Reporter's Note: The payroll tax holiday has expired, so we’re all pretty much paying more this year. Thank goodness I have my extra income from writing these letters…oh wait, I don’t get paid for this…hmmm…
Dear Mr. President,
I’ve been thinking all day today about something that just drives me tree-climbing-bark-chewing crazy. From the time my kids were very small I’ve taught them that decent people take as much responsibility for the bad news they must deliver as the good. If you have poor report card, you must tell your parents as readily as you would about straight A’s. If you scratch the car, you must report that with the same alacrity with which you’d mention that you filled it with gas.
I know this is not easy. It requires a depth of character that puts the good of others, whether a family, a school, or a neighborhood, above your own. But it is the sort of thing we should strive for even if we know from the start we can never be perfect at it.
So it makes my head spin to work in D.C. where all you political types seem to work aggressively counter to that ethos. My latest case in point: The payroll tax. When you were running for re-election, you said time and time that you’d reduced the tax burden on almost everyone…and a central mechanism of this claim was this payroll tax holiday. So if you wanted credit then for lowering taxes in this fashion, should you not also accept responsibility now for raising them?
Understand, I am emphatically not complaining about the act itself. I fully understand that the reduction in payroll taxes over the past couple of years was a temporary thing. It was called a “holiday” specifically because it was not going to last. And considering all of our budget problems, I can easily see the logic in letting it expire now and expecting everyone to pay more.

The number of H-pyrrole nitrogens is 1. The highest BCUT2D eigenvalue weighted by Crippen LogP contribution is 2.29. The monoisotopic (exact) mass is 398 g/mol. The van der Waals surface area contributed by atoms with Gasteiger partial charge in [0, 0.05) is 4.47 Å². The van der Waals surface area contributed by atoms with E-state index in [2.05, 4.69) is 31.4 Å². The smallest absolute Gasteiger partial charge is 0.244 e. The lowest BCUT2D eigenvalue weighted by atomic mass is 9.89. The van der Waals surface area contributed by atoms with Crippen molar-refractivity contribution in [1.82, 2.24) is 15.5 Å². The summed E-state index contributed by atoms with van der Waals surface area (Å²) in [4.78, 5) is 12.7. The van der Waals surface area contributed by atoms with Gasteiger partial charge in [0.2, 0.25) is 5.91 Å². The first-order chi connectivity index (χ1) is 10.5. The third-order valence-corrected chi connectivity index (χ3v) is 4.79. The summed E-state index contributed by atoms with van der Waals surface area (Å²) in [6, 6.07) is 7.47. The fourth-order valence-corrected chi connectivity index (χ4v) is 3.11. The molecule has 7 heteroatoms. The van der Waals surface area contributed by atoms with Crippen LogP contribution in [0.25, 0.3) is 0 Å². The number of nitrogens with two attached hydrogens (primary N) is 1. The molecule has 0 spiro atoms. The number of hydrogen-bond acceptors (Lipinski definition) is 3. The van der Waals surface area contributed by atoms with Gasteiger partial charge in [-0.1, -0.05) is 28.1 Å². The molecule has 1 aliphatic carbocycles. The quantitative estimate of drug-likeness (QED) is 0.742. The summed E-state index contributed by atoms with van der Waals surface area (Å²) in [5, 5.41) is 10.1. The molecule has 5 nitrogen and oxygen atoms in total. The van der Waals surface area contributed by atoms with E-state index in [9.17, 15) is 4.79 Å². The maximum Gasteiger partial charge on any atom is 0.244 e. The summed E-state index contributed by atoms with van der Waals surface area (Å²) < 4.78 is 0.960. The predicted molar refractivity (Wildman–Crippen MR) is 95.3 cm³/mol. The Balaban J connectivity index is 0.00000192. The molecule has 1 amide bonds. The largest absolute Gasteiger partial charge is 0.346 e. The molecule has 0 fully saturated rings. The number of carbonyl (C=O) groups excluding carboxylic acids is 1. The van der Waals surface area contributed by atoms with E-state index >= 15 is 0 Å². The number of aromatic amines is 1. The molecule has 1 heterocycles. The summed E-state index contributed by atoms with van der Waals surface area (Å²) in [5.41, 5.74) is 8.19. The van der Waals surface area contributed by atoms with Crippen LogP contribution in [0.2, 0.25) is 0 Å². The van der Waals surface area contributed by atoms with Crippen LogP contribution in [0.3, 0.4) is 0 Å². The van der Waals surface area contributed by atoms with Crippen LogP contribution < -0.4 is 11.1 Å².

But I think people would trust politicians a lot more if you…and all your colleagues, Democratic and Republican…would just be a lot more forthcoming about these matters. I wish you’d campaigned by saying, “Hey, I’ve given almost everyone a tax break in the past couple of years because I wanted to spur our economy. We will be taking that back shortly after I am re-elected and your taxes will go up, because frankly we can’t sustain such a break indefinitely. But I still think it was the right move and I’d appreciate your support.”
I’m sure that is a ridiculous way of campaigning, and Axelrod would have probably thrown himself into the river. But I think it might be a great way of leading and restoring a sense among voters that you political types can be trusted.
Just a thought. I hope all is well where you are. Call if you can.
As we forge ahead into a new year, we carry with us the lessons of 2012.
There were more reminders of the sad fragility of life, but also more evidence of the power of one voice demanding justice. We saw the evil in mankind and those who bravely risked everything in the name of humanity and freedom.
Anderson Cooper traveled the country and the world seeking the truth and meeting the people whose lives took a dramatic turn this year. He also honored the legacy of icons and heroes who passed away. Among them, we said goodbye to entertainers Dick Clark and Whitney Houston, and remarkable journalists Marie Colvin and Anthony Shadid.
Anderson Cooper goes beyond the headlines to tell stories from many points of view, so you can make up your own mind about the news. Tune in weeknights at 8 and 10 ET on CNN.
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